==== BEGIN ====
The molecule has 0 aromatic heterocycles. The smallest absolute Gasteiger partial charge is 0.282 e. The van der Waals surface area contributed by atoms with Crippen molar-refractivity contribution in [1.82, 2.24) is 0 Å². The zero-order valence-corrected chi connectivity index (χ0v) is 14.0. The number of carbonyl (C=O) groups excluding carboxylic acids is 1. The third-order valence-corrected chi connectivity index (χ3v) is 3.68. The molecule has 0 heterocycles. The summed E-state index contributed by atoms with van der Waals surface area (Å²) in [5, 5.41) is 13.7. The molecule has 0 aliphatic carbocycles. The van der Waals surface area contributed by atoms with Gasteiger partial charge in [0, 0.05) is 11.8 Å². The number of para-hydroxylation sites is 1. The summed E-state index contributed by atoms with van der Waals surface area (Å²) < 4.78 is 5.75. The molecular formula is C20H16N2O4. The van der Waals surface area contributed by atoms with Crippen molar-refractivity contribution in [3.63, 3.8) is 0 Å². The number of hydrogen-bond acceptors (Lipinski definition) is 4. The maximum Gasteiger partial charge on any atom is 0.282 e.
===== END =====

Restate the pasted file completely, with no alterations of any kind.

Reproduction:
The molecule has 0 aromatic heterocycles. The smallest absolute Gasteiger partial charge is 0.282 e. The van der Waals surface area contributed by atoms with Crippen molar-refractivity contribution in [1.82, 2.24) is 0 Å². The zero-order valence-corrected chi connectivity index (χ0v) is 14.0. The number of carbonyl (C=O) groups excluding carboxylic acids is 1. The third-order valence-corrected chi connectivity index (χ3v) is 3.68. The molecule has 0 heterocycles. The summed E-state index contributed by atoms with van der Waals surface area (Å²) in [5, 5.41) is 13.7. The molecule has 0 aliphatic carbocycles. The van der Waals surface area contributed by atoms with Gasteiger partial charge in [0, 0.05) is 11.8 Å². The number of para-hydroxylation sites is 1. The summed E-state index contributed by atoms with van der Waals surface area (Å²) < 4.78 is 5.75. The molecular formula is C20H16N2O4. The van der Waals surface area contributed by atoms with Crippen molar-refractivity contribution in [3.63, 3.8) is 0 Å². The number of hydrogen-bond acceptors (Lipinski definition) is 4. The maximum Gasteiger partial charge on any atom is 0.282 e.